@DBrabham’s “Crowdsourcing” Book
Since Jeff Howe’s article (2006) and book (2008) on crowdsourcing, journalists and researchers have widely been using the term. In every article I read, from blog posts to academic writings, Howe is always given as a reference. The fact that most people relied on a magazine article and a business book gave birth to a variety of conflicting definitions of crowdsourcing (with or without Wikipedia, Linux, or YouTube) which made it really hard to understand for the layperson who didn’t have time to make her/his own opinion.
But one researcher, who wrote his doctoral dissertation about crowdsourcing, provided a clear definition from the start (which was as early as 2008): Daren Brabham. assistant professor in the School of Journalism & Mass Communication at the University of North Carolina at Chapel Hill. He just wrote a book, simply called Crowdsourcing, published in MIT Press’ Essential Knowledge Series, about what crowdsourcing is, and what it isn’t. I hope it will be used next to Howe’s article (2006) and book (2008) in forthcoming writings about crowdsourcing, because it clearly dots the i’s.
The book is small, showing that it’s really an “essentials” kind of book. It’s divided into four parts: (1) concepts, theories and cases of crowdsourcing (2) organizing crowdsourcing (3) issues in crowdsourcing and (4) the future of crowdsourcing. I just finished reading and, if you are familiar with crowdsourcing research (especially Daren Brabham’s research) you will not learn fundamentally new things. But the objective of the book is not to present new findings, rather is it an attempts to unify what has been written about crowdsourcing and to present it clearly enough for everyone to understand the concept.
This book is an attempt to bring together the big, wandering conversations on crowdsourcing in an easy to digest form (Daren Brabham)
This book aims to tie together [the] far-flung studies and put forth a single, coherent overview of crowdsourcing that is grounded in research (Daren Brabham)
The most important take-away is to clarify what crowdsourcing is. Brabham cites the integrated definition proposed by two Spanish researchers, Enrique Estellés-Arolas and Fernando Gonzalez-Ladron-de-Guevara in their 2012 article, and builds on it to offer a clear definition of the concept. The definition of crowdsourcing he provides in the book is that “crowdsourcing is an online, distributed problem solving and production model that leverages the collective intelligence of online communities for specific purposes set forth by a crowdsourcing organization—corporate, government, or volunteer.”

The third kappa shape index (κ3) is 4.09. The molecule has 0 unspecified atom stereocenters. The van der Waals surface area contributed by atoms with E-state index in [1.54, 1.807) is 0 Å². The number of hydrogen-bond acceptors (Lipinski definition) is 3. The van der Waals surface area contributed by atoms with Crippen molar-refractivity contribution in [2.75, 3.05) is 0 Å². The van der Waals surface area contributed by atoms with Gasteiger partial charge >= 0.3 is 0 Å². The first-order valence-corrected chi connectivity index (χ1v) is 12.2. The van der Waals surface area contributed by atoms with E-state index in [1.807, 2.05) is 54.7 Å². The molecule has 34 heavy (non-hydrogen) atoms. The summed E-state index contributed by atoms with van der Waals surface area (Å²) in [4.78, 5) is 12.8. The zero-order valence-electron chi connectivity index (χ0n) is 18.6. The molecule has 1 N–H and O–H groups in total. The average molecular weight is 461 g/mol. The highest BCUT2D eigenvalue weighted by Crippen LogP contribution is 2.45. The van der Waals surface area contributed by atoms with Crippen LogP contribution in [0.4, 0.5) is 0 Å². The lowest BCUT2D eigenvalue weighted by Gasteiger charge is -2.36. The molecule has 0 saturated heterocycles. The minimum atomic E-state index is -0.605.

Open source projects like Firefox? Not crowdsourcing. Commons-based peer production projects like Wikipedia? Not crowdsourcing. Voting initiatives like Lay’s “Do Us A Flavor” or Pepsi’s “Dewmocracy”? Not crowdsourcing. Why? Because in all these cases, most of the production happens on the crowd side, for Firefox and Wikipedia, or on the company side, for Pepsi and Lay’s. For crowdsourcing to happen, Brabham insists that the locus of control regarding the creative production exists between the organization and the public. “This sharing of power between an organization and the public makes crowdsourcing distinct from similar creative processes,” he explains.
What about old competitions, like the Longitude Prize (1714) or the creation of the Oxford English Dictionary (1884)? Not crowdsourcing neither. Simply because they did not rely on the internet – obviously. This makes infographics like Ross Dawson’s crowdsourcing timeline conceptually wrong, and I must say that I agree with that. Given the clarity of Brabham’s definition, I went straight to using it as main reference for the Brand Crowdsourcing Timeline, which gathers and visually displays information about brand-sponsored crowdsourcing initiatives.
Make sure to check it out if you haven’t done it yet:
Finally, Brabham also says that crowdfunding is a stand-alone concept, even if it is conceptually close to crowdsourcing. “Crowdfunding does not ressemble [crowdsourcing, as] an artist or an entrepreneur develops an idea and seeks monetary support to bring his/her idea to market,” he explains. “There is no engagement with the crowd on what the artistic endeavour will look like or how the start-up business will be run.” If most of the things are decided by the initiator of the campaign, and the crowd does not contribute with talent and intelect, we can’t call it crowdsourcing!
There are numerous other interesting elements in the book, like crowdsourcing typologies, the importance of commitment of management, legal issues… I won’t list them all. The book is small and short, so it shouldn’t be too much of a hassle for you to read! If you really don’t want to read it, you can watch the following video (below). But I’d advise you to actually do both, because it won’t take you more than 2 days to read through the book, and you’ll be much more informed to talk and write about crowdsourcing after you read it.
At the end of the video, as in the book, Brabham says that crowdsourcing will grow in importance in the next years. This year might be an important year for crowdsourcing to get widespread business acceptance, and the last years have already seen strategic partnerships signed between crowdsourcing actors like Innocentive, eYeka or Kaggle and traditional actors like advertising agencies and business consultancies (I’m currently preparing a blog post about that). I hope that the book will serve as a basis for everyone to talk about crowdsourcing, because it is very clear in saying what crowdsourcing is and what it isn’t.